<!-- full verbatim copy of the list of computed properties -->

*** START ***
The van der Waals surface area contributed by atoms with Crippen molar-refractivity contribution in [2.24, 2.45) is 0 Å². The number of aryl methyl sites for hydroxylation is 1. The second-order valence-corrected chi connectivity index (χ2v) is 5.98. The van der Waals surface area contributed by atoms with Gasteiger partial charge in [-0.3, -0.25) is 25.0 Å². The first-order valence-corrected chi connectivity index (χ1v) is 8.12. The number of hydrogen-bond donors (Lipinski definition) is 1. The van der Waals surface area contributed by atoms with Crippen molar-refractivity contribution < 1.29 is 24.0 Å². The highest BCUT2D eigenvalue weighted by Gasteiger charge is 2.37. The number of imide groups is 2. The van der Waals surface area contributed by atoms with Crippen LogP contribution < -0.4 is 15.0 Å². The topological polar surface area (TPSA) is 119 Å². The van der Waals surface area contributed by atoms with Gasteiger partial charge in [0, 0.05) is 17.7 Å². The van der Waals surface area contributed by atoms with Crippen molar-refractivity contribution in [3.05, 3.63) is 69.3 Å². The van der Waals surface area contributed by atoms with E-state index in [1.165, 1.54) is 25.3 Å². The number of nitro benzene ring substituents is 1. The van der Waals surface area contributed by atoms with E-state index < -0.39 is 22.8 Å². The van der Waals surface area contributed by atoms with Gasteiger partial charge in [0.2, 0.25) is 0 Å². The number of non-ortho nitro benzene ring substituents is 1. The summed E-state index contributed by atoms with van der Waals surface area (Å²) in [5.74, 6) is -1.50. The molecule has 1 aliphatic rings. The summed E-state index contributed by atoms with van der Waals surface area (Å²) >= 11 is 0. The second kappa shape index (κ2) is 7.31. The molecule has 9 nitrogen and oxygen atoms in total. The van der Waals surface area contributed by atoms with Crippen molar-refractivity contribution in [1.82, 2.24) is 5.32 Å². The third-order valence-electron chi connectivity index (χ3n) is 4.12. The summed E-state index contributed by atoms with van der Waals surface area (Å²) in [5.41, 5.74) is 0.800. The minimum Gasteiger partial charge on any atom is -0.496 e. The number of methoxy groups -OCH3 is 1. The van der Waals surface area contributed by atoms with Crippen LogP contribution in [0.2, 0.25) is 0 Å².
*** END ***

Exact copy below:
The van der Waals surface area contributed by atoms with Crippen molar-refractivity contribution in [2.24, 2.45) is 0 Å². The number of aryl methyl sites for hydroxylation is 1. The second-order valence-corrected chi connectivity index (χ2v) is 5.98. The van der Waals surface area contributed by atoms with Gasteiger partial charge in [-0.3, -0.25) is 25.0 Å². The first-order valence-corrected chi connectivity index (χ1v) is 8.12. The number of hydrogen-bond donors (Lipinski definition) is 1. The van der Waals surface area contributed by atoms with Crippen molar-refractivity contribution < 1.29 is 24.0 Å². The highest BCUT2D eigenvalue weighted by Gasteiger charge is 2.37. The number of imide groups is 2. The van der Waals surface area contributed by atoms with Crippen LogP contribution < -0.4 is 15.0 Å². The topological polar surface area (TPSA) is 119 Å². The van der Waals surface area contributed by atoms with Gasteiger partial charge in [0, 0.05) is 17.7 Å². The van der Waals surface area contributed by atoms with Crippen molar-refractivity contribution in [3.05, 3.63) is 69.3 Å². The van der Waals surface area contributed by atoms with E-state index in [1.165, 1.54) is 25.3 Å². The number of nitro benzene ring substituents is 1. The van der Waals surface area contributed by atoms with E-state index < -0.39 is 22.8 Å². The van der Waals surface area contributed by atoms with Gasteiger partial charge in [0.2, 0.25) is 0 Å². The number of non-ortho nitro benzene ring substituents is 1. The summed E-state index contributed by atoms with van der Waals surface area (Å²) in [5.74, 6) is -1.50. The molecule has 1 aliphatic rings. The summed E-state index contributed by atoms with van der Waals surface area (Å²) >= 11 is 0. The second kappa shape index (κ2) is 7.31. The molecule has 9 nitrogen and oxygen atoms in total. The van der Waals surface area contributed by atoms with Crippen molar-refractivity contribution in [1.82, 2.24) is 5.32 Å². The third-order valence-electron chi connectivity index (χ3n) is 4.12. The summed E-state index contributed by atoms with van der Waals surface area (Å²) in [5.41, 5.74) is 0.800. The minimum Gasteiger partial charge on any atom is -0.496 e. The number of methoxy groups -OCH3 is 1. The van der Waals surface area contributed by atoms with Crippen LogP contribution in [0.2, 0.25) is 0 Å².